The Following Young Fathers Further team have been researching with young dads, aged 25 and under, since 2020.
Eleven of the young fathers we have interviewed have been involved in young fatherhood research for over 10 years!
Young dads like you have told us:
We share what we learn with others to show how important young dads are and to create a more positive parenting experience for all.
Your experience of being a young father really matters.
Want to share your story or find out more about being involved? Click here.
This briefing paper explores the dynamic mental health pathways of young fathers in their transition to fatherhood. We argue that they navigate a well-being spectrum over time as they adapt to their new identities and responsibilities where young fatherhood can be source of joy and pride. However, the struggles associated with young parenthood may tip some young men into periods of mental ill-health.Download Briefing Paper
The Following Young Fathers Further team conducted an evaluation of the North East Young Dads and Lads' new digital offer for young fathers called DigiDAD.
DigiDAD is a unique, pioneering e-learning parenting platform made by and for young fathers. First created during the COVID-19 pandemic, DigiDAD features evidence-informed content designed to support the informational requirements of young fathers.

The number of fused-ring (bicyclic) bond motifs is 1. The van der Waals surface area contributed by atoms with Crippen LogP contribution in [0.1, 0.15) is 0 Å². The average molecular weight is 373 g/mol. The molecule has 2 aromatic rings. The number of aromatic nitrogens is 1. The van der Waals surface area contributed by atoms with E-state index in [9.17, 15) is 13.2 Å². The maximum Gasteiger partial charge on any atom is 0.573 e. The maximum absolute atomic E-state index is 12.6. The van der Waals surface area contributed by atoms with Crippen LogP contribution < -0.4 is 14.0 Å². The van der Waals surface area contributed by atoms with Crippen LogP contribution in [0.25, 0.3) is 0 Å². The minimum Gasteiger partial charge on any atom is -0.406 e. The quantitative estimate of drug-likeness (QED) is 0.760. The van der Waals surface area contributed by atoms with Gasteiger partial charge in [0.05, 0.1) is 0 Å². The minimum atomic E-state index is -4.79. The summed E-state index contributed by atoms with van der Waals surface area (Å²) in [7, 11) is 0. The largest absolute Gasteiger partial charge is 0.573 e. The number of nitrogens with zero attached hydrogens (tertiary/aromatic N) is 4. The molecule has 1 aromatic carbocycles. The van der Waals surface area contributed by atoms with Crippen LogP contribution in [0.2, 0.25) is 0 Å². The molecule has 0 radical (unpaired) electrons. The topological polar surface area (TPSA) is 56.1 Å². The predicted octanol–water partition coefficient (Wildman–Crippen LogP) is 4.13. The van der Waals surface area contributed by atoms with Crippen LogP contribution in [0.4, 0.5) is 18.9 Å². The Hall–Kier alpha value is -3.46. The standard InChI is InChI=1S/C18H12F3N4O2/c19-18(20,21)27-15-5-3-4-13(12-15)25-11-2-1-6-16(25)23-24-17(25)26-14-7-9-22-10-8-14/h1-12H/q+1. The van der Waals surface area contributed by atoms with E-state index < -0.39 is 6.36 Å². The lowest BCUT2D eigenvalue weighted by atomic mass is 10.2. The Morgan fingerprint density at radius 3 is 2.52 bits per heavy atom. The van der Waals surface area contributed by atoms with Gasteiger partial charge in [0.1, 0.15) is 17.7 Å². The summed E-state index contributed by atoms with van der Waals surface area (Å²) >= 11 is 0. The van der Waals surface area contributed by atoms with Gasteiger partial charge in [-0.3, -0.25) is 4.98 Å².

The Diverse Dads team launched two open access reports based on the outcomes of the research as the ‘Diverse Dads Collaborative. These include key research findings and recommendations for good practice, as informed by the young fathers and professionals who participated in the study.
The pandemic has prompted many social scientists to rethink their research methods and adapt to researching in ways that accommodate social distancing rules. Telephone interviews offer a remote route to fieldwork but their value for researchers extends beyond the pandemic. This toolkit considers the role of telephone interviewing in qualitative research and the advantages and challenges of this method and attendant practical and ethical questions. We provide practical reflections around how to address the challenges associated with telephone interviews and draw on examples from current research.
Two open access reports were developed from this Leeds Social Science Institute funded project, which was led by Dr Anna Tarrant between April 2016 and April 2017. The first is an evidence review of existing research about practice support for young fathers. The second reports on the Responding to Young Dads in a Different Way project and its key findings.
The Think Dad! Toolkit, co-created with young fathers and developed with professionals and services in mind who want to improve how they work with young fathers.
Early analyses of our findings from Wave One of interviews from the study. We explore the impacts of the Covid-19 crisis on young fathers and the professionals who supported them.
Briefing Paper One: Negotiating ‘earning’ and ‘caring’ through the COVID-19 crisis: change and continuities in the parenting and employment trajectories of young fathers
Briefing Paper Two: From social isolation to local support: Relational change and continuities for young fathers in the context of the COVID-19 crisis
Briefing Paper Three: Supporting at a distance: the challenges and opportunities of supporting young fathers through the COVID-19 pandemic